Written by Ben Carlson

…Rules of thumb can be helpful as a baseline for setting expectations but theyrequire context and nuance to be effective in the real world. This is especially true for something as complex as retirement planning. It can be a frightening process when you consider all of the variables involved. Unfortunately, as overwhelming as the entire process of planning for retirement can be, you still have to make a plan and monitor your progress as you age.

Investors Business Daily published a table from JP Morgan Asset Management last week that sought to show how much you should have saved at certain ages relative to your income level using some fairly simple assumptions:

There’s no one-size-fits-all with this type of thing but this is another baseline to give people an idea of where they stand in terms of retirement preparedness.

My problem with this type of analysis is that it only considers one side of the equation — your income level…

[In] figuring out how much money you need for retirement…You don’t figure out a number. You figure out how much you spend and save. It’s pointless to try to figure out how much you’ll need in savings or income if you don’t have a good understanding of how much it costs for you to live.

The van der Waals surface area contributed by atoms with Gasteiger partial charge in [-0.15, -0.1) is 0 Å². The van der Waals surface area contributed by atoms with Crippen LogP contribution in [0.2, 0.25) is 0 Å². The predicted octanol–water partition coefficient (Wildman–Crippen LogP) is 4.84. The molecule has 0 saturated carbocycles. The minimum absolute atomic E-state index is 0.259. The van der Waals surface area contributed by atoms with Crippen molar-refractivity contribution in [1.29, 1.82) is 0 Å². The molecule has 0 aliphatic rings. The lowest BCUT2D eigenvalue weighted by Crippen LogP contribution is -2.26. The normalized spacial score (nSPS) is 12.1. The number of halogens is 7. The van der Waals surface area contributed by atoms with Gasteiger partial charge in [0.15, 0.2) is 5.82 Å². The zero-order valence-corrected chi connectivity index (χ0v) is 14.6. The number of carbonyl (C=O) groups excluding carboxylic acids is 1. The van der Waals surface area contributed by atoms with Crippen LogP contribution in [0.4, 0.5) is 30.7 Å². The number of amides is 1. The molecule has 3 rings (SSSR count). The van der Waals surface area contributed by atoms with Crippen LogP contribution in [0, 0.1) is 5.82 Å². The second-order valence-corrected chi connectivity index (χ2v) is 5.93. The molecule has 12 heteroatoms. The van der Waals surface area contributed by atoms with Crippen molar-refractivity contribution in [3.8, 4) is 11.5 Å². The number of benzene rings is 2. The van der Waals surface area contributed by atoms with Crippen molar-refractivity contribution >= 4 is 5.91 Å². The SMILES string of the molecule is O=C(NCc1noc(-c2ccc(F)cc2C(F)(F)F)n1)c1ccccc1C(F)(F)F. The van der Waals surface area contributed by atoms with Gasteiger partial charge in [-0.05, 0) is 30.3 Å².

Where you are in your lifecycle will obviously have a lot to do with how you think about these factors.

  • In your younger years, it’s almost impossible to plan ahead for the exact amount you’ll need based on the exact amount you’ll spend when you retire.
    • There are simply too many variables to consider, many of which can and will change by the time you do decide to accept that gold watch and retire.
    • At this stage in the process, it’s more important to develop good saving habits than anything. The great thing about having a high savings rate is that it means you’ll have less income to replace during your retirement years. Saving more when you’re young is a built-in margin of safety for your future self.
  • As you approach retirement you’ll have a much better grasp of how much you spend on an annual basis and what your wants, needs, and desires will be in your retirement years.
    • From those numbers, you can come up with a much better estimate of how much of a nest egg you’ll need to cover your annual expenditures and needs from your portfolio.
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